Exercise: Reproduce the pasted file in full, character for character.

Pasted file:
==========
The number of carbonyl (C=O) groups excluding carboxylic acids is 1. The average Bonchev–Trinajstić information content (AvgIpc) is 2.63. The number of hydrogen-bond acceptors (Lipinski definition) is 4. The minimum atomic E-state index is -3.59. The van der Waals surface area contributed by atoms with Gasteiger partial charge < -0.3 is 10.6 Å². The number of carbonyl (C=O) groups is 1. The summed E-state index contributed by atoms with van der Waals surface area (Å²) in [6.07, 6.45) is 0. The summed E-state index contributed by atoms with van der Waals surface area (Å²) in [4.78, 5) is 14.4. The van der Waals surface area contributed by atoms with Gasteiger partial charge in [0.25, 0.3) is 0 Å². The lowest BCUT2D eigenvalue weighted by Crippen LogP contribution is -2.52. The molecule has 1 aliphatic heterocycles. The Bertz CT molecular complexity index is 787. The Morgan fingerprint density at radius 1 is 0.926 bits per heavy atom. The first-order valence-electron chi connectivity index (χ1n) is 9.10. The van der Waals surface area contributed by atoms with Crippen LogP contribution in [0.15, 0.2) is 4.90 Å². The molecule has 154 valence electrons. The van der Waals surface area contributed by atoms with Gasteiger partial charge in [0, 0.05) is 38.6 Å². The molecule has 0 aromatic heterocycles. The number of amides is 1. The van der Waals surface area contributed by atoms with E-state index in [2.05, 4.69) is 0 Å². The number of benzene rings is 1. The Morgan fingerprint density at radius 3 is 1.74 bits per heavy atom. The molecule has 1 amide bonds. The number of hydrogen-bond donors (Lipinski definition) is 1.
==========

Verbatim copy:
The number of carbonyl (C=O) groups excluding carboxylic acids is 1. The average Bonchev–Trinajstić information content (AvgIpc) is 2.63. The number of hydrogen-bond acceptors (Lipinski definition) is 4. The minimum atomic E-state index is -3.59. The van der Waals surface area contributed by atoms with Gasteiger partial charge < -0.3 is 10.6 Å². The number of carbonyl (C=O) groups is 1. The summed E-state index contributed by atoms with van der Waals surface area (Å²) in [6.07, 6.45) is 0. The summed E-state index contributed by atoms with van der Waals surface area (Å²) in [4.78, 5) is 14.4. The van der Waals surface area contributed by atoms with Gasteiger partial charge in [0.25, 0.3) is 0 Å². The lowest BCUT2D eigenvalue weighted by Crippen LogP contribution is -2.52. The molecule has 1 aliphatic heterocycles. The Bertz CT molecular complexity index is 787. The Morgan fingerprint density at radius 1 is 0.926 bits per heavy atom. The first-order valence-electron chi connectivity index (χ1n) is 9.10. The van der Waals surface area contributed by atoms with Crippen LogP contribution in [0.15, 0.2) is 4.90 Å². The molecule has 154 valence electrons. The van der Waals surface area contributed by atoms with Gasteiger partial charge in [0, 0.05) is 38.6 Å². The molecule has 0 aromatic heterocycles. The number of amides is 1. The van der Waals surface area contributed by atoms with E-state index in [2.05, 4.69) is 0 Å². The number of benzene rings is 1. The Morgan fingerprint density at radius 3 is 1.74 bits per heavy atom. The molecule has 1 amide bonds. The number of hydrogen-bond donors (Lipinski definition) is 1.